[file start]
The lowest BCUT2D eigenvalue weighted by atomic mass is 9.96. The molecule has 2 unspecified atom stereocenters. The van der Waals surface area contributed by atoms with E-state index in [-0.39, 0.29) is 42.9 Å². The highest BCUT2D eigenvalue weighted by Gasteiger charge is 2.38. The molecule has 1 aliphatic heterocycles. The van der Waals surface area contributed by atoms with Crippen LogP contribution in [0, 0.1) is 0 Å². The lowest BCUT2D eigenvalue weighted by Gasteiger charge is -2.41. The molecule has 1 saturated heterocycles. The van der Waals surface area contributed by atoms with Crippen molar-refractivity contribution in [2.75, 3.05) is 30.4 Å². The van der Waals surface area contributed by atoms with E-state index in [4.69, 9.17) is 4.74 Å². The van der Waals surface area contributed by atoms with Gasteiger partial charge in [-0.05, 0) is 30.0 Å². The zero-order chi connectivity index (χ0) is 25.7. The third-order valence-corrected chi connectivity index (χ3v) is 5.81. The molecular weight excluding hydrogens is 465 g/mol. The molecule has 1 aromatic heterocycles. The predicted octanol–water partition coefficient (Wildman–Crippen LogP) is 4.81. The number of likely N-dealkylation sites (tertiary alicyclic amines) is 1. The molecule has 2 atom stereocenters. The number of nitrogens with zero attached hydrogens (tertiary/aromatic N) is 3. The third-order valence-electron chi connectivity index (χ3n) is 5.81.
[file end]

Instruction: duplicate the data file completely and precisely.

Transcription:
The lowest BCUT2D eigenvalue weighted by atomic mass is 9.96. The molecule has 2 unspecified atom stereocenters. The van der Waals surface area contributed by atoms with E-state index in [-0.39, 0.29) is 42.9 Å². The highest BCUT2D eigenvalue weighted by Gasteiger charge is 2.38. The molecule has 1 aliphatic heterocycles. The van der Waals surface area contributed by atoms with Crippen LogP contribution in [0, 0.1) is 0 Å². The lowest BCUT2D eigenvalue weighted by Gasteiger charge is -2.41. The molecule has 1 saturated heterocycles. The van der Waals surface area contributed by atoms with Crippen molar-refractivity contribution in [2.75, 3.05) is 30.4 Å². The van der Waals surface area contributed by atoms with E-state index in [4.69, 9.17) is 4.74 Å². The van der Waals surface area contributed by atoms with Gasteiger partial charge in [-0.05, 0) is 30.0 Å². The zero-order chi connectivity index (χ0) is 25.7. The third-order valence-corrected chi connectivity index (χ3v) is 5.81. The molecular weight excluding hydrogens is 465 g/mol. The molecule has 1 aromatic heterocycles. The predicted octanol–water partition coefficient (Wildman–Crippen LogP) is 4.81. The number of likely N-dealkylation sites (tertiary alicyclic amines) is 1. The molecule has 2 atom stereocenters. The number of nitrogens with zero attached hydrogens (tertiary/aromatic N) is 3. The third-order valence-electron chi connectivity index (χ3n) is 5.81.